Saturday, 15 July 2017

A Girl and a Dramaturgy: Louise Orwin @ Edfringe 2017

Dates: 2-27 Aug (not 3, 7, 14, 21) 
Time: 18.00 (70 mins)

What was the inspiration for A Girl & A Gun?
I started researching the basis of the show, when I began re-thinking Godard’s famous statement: ‘All you need to make a movie is a girl and a gun.’ 

I’ve always been a massive fan of film, and the French new wave in particular, but as my politics developed I began to wonder exactly what it was that Godard was saying when he uttered those words. I felt like there was perhaps a clue in those words as to who he was making film for (spoiler
alert: MAN). 

Thinking about the male gaze in cinema is nothing new- I am fanatic about Laura Mulvey’s work on this topic, but at this point in time I began to really think about my own appetite for these kind of images as a reasonably well-informed, politically engaged young woman. 

At the same time as pondering these ideas a few other things happened. Beyonce released her music video for ‘Videophone’ featuring her and Lady Gaga scantily-clad bearing multi-coloured guns as props; I watched Springbreakers and the scene where two teenage girls lie on a bed surrounded by guns and using them a sexual props stuck with me; and I came across the work of B-movie mogul Andy Sidaris, who essentially makes low-grade Bond-esque action films which always star playboy bunnies running around with guns. 

I kept thinking about the references to guns in each of these contexts, how the images were stuck in my head, how they all elicited different reactions from me (but overwhelming a mix of being reviled and attracted at the same time), I wondered about the economy of power when a woman in a bikini holds a gun (is it/can it ever be empowering), I wondered who these images were for. I then started thinking about my own appetite for these kind of images, perhaps starting to realise that it was an appetite that had started at quite a young age.

Realizing that there was something almost unconscious about my response to these kind of films, I decided I wanted to make a show that interrogated the allure of the image of the girl and the gun on film, and interrogated how deeply embedded these kind of films can become in our psyches.

Is performance still a good space for the public discussion of ideas? 
Yes. I mean, I hope so. If it’s not, I’ll stop what I’m doing right now…. But, honestly, it is absolutely my belief that performance is one of the best arenas to tackle big issues. We live in a confusing world, I believe, now more than ever. 

With its half-read, click-bait, list-icles, and its ever-increasing platforms for political discussion, speech and demonstration, its fake news and its echo chambers. I think its hard to find spaces to really chew over ideas, to consider the grey areas, to ask the difficult, big questions. I think theatre and performance spaces are brilliant for doing just that.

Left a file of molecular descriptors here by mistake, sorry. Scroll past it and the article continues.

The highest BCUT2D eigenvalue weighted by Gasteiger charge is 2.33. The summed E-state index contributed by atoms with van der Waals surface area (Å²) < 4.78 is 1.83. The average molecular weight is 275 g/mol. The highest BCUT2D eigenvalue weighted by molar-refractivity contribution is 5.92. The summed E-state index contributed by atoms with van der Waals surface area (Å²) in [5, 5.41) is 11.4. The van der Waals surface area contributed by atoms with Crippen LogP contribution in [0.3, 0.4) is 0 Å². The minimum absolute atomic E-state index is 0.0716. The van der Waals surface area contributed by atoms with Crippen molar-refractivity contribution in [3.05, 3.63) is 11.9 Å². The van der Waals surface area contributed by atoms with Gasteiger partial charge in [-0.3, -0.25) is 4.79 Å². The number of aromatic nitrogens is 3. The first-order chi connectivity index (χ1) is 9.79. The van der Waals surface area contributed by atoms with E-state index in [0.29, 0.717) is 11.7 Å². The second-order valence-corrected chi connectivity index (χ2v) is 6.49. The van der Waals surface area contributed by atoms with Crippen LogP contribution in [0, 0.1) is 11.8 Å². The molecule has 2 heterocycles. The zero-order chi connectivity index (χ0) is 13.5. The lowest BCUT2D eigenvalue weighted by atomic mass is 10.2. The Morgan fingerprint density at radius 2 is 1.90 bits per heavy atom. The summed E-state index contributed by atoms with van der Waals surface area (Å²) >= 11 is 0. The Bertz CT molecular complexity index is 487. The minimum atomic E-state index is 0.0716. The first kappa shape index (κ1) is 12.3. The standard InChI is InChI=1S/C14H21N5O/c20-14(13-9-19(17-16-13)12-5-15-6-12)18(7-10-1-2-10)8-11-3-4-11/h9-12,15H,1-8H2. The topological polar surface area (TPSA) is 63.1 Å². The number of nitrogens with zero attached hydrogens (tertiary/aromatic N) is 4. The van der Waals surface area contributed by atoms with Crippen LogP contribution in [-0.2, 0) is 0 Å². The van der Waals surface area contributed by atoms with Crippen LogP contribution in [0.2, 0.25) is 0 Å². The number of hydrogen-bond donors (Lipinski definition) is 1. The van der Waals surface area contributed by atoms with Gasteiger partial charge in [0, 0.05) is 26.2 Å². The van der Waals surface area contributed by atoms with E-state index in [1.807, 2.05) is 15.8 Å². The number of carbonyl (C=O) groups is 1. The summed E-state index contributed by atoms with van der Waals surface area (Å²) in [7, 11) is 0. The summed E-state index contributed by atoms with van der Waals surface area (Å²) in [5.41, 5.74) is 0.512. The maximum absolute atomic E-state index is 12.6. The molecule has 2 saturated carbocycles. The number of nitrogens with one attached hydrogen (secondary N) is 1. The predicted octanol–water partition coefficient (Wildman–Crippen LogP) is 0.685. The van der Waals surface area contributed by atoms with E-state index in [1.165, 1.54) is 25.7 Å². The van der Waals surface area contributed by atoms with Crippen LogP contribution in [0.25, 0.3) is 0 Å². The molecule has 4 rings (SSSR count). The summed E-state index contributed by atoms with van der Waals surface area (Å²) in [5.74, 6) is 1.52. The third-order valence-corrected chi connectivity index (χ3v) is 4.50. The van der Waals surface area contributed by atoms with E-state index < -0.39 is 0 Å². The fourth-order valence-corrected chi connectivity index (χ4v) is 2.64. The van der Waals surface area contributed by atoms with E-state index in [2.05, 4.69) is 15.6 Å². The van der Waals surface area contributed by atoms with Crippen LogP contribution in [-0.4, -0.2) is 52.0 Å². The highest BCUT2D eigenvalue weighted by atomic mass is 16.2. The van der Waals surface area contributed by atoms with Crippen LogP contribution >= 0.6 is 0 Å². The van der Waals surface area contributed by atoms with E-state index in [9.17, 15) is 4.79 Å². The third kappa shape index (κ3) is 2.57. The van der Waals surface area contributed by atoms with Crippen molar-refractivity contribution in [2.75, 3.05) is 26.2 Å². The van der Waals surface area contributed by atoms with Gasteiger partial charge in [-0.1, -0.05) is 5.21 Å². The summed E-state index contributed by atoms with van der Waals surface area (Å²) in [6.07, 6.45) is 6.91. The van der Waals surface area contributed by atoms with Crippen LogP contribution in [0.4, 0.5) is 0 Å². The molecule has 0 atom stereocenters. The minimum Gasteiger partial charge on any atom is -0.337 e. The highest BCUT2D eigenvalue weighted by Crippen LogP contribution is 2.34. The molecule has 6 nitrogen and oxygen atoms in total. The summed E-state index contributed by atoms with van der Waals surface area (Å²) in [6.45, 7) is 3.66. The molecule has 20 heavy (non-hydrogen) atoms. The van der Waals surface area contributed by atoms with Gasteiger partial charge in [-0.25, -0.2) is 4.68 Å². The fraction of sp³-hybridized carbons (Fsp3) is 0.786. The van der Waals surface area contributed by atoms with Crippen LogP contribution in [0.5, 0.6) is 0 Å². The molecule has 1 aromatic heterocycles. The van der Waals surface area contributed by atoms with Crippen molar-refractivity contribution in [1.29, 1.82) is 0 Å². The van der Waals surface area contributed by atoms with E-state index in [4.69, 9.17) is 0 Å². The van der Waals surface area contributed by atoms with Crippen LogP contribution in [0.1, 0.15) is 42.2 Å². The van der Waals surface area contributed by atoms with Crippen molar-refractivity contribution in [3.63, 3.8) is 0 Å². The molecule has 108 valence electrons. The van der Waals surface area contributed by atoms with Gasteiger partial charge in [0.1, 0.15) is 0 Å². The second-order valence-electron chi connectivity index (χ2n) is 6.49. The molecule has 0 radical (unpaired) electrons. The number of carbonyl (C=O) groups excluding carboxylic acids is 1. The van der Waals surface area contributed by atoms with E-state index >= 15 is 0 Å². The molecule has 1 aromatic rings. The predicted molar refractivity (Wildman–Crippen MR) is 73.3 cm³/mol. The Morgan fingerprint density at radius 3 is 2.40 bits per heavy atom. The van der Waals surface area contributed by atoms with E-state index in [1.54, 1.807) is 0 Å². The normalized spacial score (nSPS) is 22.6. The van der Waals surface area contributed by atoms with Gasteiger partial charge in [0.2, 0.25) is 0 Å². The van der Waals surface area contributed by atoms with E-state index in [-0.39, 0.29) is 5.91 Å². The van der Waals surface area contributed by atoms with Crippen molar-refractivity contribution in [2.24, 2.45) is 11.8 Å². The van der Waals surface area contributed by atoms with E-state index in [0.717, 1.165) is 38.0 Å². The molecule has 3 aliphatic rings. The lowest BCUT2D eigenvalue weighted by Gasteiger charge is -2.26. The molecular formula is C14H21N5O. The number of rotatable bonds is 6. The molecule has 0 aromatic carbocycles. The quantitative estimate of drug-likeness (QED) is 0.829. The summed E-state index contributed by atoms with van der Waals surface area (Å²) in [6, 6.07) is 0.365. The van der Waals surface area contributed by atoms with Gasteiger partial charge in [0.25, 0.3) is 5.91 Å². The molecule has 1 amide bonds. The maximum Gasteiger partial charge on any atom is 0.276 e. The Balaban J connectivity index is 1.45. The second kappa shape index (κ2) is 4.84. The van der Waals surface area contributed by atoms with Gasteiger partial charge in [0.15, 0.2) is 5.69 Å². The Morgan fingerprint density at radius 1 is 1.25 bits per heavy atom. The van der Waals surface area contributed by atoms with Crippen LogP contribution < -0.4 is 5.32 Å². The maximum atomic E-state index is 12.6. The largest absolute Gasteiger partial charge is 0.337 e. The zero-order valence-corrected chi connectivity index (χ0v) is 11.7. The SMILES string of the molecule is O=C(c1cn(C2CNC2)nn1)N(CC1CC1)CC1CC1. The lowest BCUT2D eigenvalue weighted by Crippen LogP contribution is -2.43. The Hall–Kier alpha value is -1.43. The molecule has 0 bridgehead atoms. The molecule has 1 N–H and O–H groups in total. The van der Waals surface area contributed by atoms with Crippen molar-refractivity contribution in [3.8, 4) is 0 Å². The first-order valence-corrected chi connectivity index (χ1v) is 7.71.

If done right, they can provide an hour long meditation for audiences to consider topics and issues in all their complexity. And crucially, they can do this in very different means to the mediums we are used to, which I believe can help people understand issues in different lights.

In my work, I use ambiguity as a driving force to help open up, and grease discussion for topics that irk me, or anger me, or confuse me. I dislike being preached to, and I think many people feel the same. In my mind, ambiguity can activate an audience- keeps them alive with questions, and thus part of the conversation. That’s not to say that I don’t have strong opinions, but often the work I make covers a topic where there isn’t black or white. 
I want to make work that provokes discussion and debate, that keeps you thinking, or keeps coming back to you, niggling at you long after you’ve left the theatre.

How did you first become interested in making performance?
I did a BA in Drama and English at Bristol which had a real emphasis on avant-garde work and film/mixed media performance which has undoubtedly had a huge impact on my work, but it was only after graduating from my MA in Performance Research from RCSSD in 2011 that I began working as a solo artist. My MA was basically a research-led course, so I spent a year in a studio banging my head against a wall trying to figure out what my practice was, and lo and behold a year later I emerged a fully-formed practitioner. Which is obviously a complete lie- it was when I graduated that’s when the real work began. 

But that year set me in really good stead for asking difficult questions about my practice, and the work I wanted to make. I remember a course tutor saying to us: ‘what’s that thing that itches at you? 

The thing that won’t go away no matter how hard you scratch at it?’ I find that’s where the good work always is- it’s a problem waiting to be worked out, worked through. And there’s a good chance that if it’s itching so much at you, its probably itching at other people as well. I guess it’s there that I realized that I had really specific things I wanted to itch at, and that it felt like performance was the only way I was going to get at them.